Investment in Croatia is at an all time low. With the phrase ''ABC'' having become the term for ''Anything But Croatia'' in investor circles, the country needs to do some serious work in order to redeem itself. In order for Croatia to become much more attractive to foreign strategic investors, more concrete and clear steps need to be taken, and high on the agenda lie the proper preparation of public finances and more legal security.

As Ana Blaskovic/Poslovni Dnevnik writes on the 21st of February, 2019, despite dramatic headlines, the economy is growing and Croatia's level of public debt is falling. It is commonly forgotten that Croatia is growing at a pace below three percent - the slowest of all. Neighbouring Slovenia experienced 4.9 percent GDP growth, Hungary experienced growth of 4.1 percent, and Bulgaria saw 3.8 percent growth. There's no such great wisdom to be spoken of in Croatia's case here, the economy will grow as much as it has, or is given, the power to do so, and its momentum is the only thing that can make Croatia look much more friendly to investors, a move it desperately needs to make.

Even if there was a real willingness and the capacity for proper reforms existed, which are both evidently lacking, the key question is what moves should be made first to garner the fastest results in terms of investment in Croatia.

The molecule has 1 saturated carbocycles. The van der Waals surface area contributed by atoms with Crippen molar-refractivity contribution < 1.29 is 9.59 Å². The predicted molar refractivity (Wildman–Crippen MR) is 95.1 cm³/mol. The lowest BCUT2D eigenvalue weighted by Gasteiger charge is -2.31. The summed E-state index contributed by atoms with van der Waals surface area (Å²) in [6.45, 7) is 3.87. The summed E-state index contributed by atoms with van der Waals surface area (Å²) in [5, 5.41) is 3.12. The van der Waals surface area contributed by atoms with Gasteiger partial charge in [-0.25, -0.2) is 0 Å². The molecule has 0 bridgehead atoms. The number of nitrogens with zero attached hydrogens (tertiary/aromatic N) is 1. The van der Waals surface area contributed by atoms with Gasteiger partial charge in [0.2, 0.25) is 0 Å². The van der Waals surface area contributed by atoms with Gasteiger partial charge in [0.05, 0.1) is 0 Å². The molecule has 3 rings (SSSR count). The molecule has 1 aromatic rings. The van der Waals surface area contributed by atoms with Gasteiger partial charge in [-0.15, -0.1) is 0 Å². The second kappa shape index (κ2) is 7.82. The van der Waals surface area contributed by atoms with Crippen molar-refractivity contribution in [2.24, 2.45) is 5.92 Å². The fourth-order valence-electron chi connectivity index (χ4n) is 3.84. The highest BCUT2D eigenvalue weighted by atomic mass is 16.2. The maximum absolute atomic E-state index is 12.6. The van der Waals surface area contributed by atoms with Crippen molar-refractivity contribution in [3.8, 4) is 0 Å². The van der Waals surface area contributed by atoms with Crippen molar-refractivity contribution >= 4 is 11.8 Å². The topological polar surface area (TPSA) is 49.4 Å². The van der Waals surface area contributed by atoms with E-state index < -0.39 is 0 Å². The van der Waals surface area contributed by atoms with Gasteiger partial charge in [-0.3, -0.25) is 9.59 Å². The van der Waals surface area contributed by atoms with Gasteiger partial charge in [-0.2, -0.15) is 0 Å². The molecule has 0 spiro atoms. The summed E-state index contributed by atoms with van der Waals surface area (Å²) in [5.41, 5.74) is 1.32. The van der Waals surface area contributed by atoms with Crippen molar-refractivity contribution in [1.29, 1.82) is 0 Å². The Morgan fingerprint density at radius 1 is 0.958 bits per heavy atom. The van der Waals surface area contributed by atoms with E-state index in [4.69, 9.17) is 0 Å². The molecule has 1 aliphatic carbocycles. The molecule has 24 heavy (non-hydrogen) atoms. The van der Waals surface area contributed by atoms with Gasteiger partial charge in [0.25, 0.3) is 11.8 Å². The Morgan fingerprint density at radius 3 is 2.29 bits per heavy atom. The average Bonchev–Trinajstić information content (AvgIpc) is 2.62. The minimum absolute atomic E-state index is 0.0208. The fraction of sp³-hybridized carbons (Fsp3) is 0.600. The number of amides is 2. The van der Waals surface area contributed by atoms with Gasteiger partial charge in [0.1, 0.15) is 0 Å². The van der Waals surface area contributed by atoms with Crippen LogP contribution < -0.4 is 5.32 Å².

In that regard, there are no real dilemmas in the mind of respected economist Velimir Šonje, and what needs to be ensured are business climate reforms which include the Doing Business Report of the World Bank's recommendations for Croatia.

"By moving to around number 30 on the Doing Business Report, we've entered the club of countries like Poland, we're visible on the Eastern European map (which isn't the case today) and we have a marketing tool to attract investors," said Šonje, adding that these concrete measures would have a direct impact on Croatia's ability to properly facilitate business and investment, such as issuing building permits or reducing the number of steps required when paying taxes.

At the very top of the Croatian Government's priorities lies the transparent privatisation of state-owned companies through their listing on the stock market within the wider revitalisation plan of the capital market in order to better stimulate foreign investment in Croatia.

"It's no accident that investments are at a relatively low level since the capital market has died in Croatia. Without its revival through several major privatisations and listing and strengthening programs to attract medium-sized businesses in some of the simpler stock quotes, there will be no better investments, as capital market development has positive spill-over effects and attracts the interest of foreign investors,'' stated the esteemed economist.

Following the liberalisation of the internal market, the strengthening of the protection of equal market competition (so that there are no already protected existing players), the transparency of public procurement and the abolition of parafiscal charges and other obstacles to strengthening competition, especially in the service sectors where there are significant area of potential such as the health, education and IT industries,''

When it comes to better attracting investment in Croatia, the proper and decent handling of public finances also ranks very high on the list of consultant Andrej Grubišić from Grubišić and partners, with a very specific goal.